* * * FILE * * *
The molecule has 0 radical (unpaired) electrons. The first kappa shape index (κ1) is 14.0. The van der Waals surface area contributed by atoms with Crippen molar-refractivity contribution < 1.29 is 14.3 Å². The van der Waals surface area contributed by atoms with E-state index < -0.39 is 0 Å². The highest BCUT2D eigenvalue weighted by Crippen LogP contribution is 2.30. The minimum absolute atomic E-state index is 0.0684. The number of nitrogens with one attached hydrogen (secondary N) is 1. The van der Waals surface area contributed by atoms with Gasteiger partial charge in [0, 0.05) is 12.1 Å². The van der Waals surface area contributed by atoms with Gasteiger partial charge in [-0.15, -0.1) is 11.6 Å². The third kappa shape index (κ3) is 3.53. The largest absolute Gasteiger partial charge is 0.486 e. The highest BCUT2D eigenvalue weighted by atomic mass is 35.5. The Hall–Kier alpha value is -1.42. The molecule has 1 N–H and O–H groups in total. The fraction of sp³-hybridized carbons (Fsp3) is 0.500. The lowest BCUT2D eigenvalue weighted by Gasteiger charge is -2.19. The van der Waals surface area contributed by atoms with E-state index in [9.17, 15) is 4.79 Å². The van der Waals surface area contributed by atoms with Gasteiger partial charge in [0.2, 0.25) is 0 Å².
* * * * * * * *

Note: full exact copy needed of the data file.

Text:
The molecule has 0 radical (unpaired) electrons. The first kappa shape index (κ1) is 14.0. The van der Waals surface area contributed by atoms with Crippen molar-refractivity contribution < 1.29 is 14.3 Å². The van der Waals surface area contributed by atoms with E-state index < -0.39 is 0 Å². The highest BCUT2D eigenvalue weighted by Crippen LogP contribution is 2.30. The minimum absolute atomic E-state index is 0.0684. The number of nitrogens with one attached hydrogen (secondary N) is 1. The van der Waals surface area contributed by atoms with Gasteiger partial charge in [0, 0.05) is 12.1 Å². The van der Waals surface area contributed by atoms with Gasteiger partial charge in [-0.15, -0.1) is 11.6 Å². The third kappa shape index (κ3) is 3.53. The largest absolute Gasteiger partial charge is 0.486 e. The highest BCUT2D eigenvalue weighted by atomic mass is 35.5. The Hall–Kier alpha value is -1.42. The molecule has 1 N–H and O–H groups in total. The fraction of sp³-hybridized carbons (Fsp3) is 0.500. The lowest BCUT2D eigenvalue weighted by Gasteiger charge is -2.19. The van der Waals surface area contributed by atoms with E-state index in [9.17, 15) is 4.79 Å². The van der Waals surface area contributed by atoms with Gasteiger partial charge in [0.2, 0.25) is 0 Å².